As the National Flood Insurance Program languishes in legislative limbo, an unfortunate reminder of the destructive power of tropical storms is unfolding in Central America.
While the storms are only somewhat predictable, the lapse of the program at 12:01 a.m. June 1, was entirely predictable. The 40-year old NFIP is cash-strapped, and has long existed on a series of temporary extensions. Legislators do not return from the Memorial Day recess until June 7, so the NFIP will be expired until then.
While stand-alone bills to extend the program have been introduced in both chambers, a long-term funding solution has foundered on a dispute over whether to include funding for wind damage in the program. The insurance industry has fought the wind inclusion, claiming that, if enacted, private insurers would be forced from the market. Legislators from Gulf states are pushing for wind inclusion, claiming that in the absence of one, private insurers will dump their losses on the NFIP.
While the legislative dispute persists, the lapse of the program has real world implications, says Charles Symington, SVP of government affairs for the Independent Insurance Agents & Brokers of America.
“The series of temporary extensions, last-minute actions and service lapses during such a delicate period in the American economy is troubling to agents, homeowners and small businesses,” Symington says. “The National Flood Insurance Program is meant to provide some level of stability and protection for homeowners and businesses against dangerously unpredictable and costly flooding events, not to be an unpredictable ‘here one minute-gone the next’ program subject to monthly congressional action.”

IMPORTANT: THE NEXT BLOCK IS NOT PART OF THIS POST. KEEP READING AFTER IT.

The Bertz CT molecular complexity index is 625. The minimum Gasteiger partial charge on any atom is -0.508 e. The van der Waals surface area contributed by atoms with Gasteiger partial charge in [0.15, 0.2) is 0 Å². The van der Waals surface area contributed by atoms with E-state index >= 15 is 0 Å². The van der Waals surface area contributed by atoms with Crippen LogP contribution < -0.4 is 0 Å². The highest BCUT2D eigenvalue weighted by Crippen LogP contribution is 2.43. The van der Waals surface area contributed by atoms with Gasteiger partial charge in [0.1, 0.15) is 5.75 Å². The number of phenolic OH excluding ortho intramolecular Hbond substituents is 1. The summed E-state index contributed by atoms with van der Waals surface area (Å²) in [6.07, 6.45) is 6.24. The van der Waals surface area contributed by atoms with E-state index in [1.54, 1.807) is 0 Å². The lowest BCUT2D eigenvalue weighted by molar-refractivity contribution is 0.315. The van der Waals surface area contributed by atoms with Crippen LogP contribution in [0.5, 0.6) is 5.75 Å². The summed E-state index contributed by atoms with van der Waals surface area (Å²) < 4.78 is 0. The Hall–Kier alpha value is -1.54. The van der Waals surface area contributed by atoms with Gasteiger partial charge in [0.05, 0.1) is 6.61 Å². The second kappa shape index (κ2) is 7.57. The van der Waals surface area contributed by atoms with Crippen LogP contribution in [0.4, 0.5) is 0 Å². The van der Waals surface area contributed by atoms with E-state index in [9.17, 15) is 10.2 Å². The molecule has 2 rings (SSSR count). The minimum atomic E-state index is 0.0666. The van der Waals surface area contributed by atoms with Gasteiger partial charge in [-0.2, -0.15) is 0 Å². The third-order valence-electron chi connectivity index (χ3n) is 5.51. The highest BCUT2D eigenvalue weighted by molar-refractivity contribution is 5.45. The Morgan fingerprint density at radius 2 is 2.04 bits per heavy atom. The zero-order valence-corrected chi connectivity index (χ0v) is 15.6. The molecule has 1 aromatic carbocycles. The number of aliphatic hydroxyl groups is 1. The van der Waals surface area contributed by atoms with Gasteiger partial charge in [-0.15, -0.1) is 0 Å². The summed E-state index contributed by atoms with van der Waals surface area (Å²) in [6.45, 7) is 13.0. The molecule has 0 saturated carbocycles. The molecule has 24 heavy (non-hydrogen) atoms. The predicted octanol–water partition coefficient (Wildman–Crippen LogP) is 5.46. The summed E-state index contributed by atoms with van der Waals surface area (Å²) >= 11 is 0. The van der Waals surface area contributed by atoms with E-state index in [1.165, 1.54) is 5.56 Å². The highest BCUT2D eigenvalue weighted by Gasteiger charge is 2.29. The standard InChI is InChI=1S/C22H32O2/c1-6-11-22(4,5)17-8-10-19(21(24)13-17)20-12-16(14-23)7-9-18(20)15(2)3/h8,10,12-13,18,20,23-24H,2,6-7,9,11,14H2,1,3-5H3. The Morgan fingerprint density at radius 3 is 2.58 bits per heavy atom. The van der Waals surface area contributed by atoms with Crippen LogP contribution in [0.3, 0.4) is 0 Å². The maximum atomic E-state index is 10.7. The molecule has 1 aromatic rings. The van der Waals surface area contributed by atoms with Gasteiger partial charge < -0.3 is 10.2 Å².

Meanwhile, elsewhere in the hemisphere, Tropical Storm Agatha, made landfall along the border of Mexico and Guatemala and triggered flash flooding and landslides in Guatemala, El Salvador, Honduras and southern Mexico as it made its way inland. Initial death tolls vary from around 80 to 125.
Dr. Tim Doggett, principal scientist at Boston-based AIR Worldwide, notes that construction in Guatemala and El Salvador is dominated by un-reinforced masonry (URM) construction.
"While wind speeds of 45 mph would not be expected to cause significant damage to URM buildings, it is quite vulnerable to flooding," Doggett says. "Traditional adobe construction—another highly vulnerable construction type—is also fairly common, particularly in more rural areas, which is where the bulk of the damage occurred."
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